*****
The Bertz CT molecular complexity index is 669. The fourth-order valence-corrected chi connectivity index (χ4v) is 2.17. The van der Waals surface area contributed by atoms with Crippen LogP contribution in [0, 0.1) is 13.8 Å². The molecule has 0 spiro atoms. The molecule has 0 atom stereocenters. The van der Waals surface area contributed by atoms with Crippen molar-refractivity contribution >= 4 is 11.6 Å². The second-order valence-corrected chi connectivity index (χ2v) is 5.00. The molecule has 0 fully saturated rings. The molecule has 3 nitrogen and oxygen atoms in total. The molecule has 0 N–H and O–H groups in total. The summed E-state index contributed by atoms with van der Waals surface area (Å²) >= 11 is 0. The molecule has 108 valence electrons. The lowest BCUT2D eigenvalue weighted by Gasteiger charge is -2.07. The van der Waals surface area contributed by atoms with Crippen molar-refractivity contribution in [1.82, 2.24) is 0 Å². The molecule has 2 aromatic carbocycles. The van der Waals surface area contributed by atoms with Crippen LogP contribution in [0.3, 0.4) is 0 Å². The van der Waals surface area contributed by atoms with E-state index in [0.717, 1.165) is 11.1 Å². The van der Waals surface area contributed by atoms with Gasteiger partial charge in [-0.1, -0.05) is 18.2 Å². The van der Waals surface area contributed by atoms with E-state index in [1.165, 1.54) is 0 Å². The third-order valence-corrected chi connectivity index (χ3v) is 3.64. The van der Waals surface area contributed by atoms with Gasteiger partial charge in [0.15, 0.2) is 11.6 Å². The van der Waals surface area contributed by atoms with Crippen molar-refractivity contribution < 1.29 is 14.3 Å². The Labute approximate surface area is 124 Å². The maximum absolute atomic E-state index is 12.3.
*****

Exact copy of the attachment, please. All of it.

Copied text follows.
The Bertz CT molecular complexity index is 669. The fourth-order valence-corrected chi connectivity index (χ4v) is 2.17. The van der Waals surface area contributed by atoms with Crippen LogP contribution in [0, 0.1) is 13.8 Å². The molecule has 0 spiro atoms. The molecule has 0 atom stereocenters. The van der Waals surface area contributed by atoms with Crippen molar-refractivity contribution >= 4 is 11.6 Å². The second-order valence-corrected chi connectivity index (χ2v) is 5.00. The molecule has 0 fully saturated rings. The molecule has 3 nitrogen and oxygen atoms in total. The molecule has 0 N–H and O–H groups in total. The summed E-state index contributed by atoms with van der Waals surface area (Å²) >= 11 is 0. The molecule has 108 valence electrons. The lowest BCUT2D eigenvalue weighted by Gasteiger charge is -2.07. The van der Waals surface area contributed by atoms with Crippen molar-refractivity contribution in [1.82, 2.24) is 0 Å². The molecule has 2 aromatic carbocycles. The van der Waals surface area contributed by atoms with Crippen LogP contribution in [0.3, 0.4) is 0 Å². The van der Waals surface area contributed by atoms with E-state index in [0.717, 1.165) is 11.1 Å². The van der Waals surface area contributed by atoms with Gasteiger partial charge in [-0.1, -0.05) is 18.2 Å². The van der Waals surface area contributed by atoms with E-state index in [1.165, 1.54) is 0 Å². The third-order valence-corrected chi connectivity index (χ3v) is 3.64. The van der Waals surface area contributed by atoms with Gasteiger partial charge in [0.15, 0.2) is 11.6 Å². The van der Waals surface area contributed by atoms with Crippen molar-refractivity contribution < 1.29 is 14.3 Å². The Labute approximate surface area is 124 Å². The maximum absolute atomic E-state index is 12.3.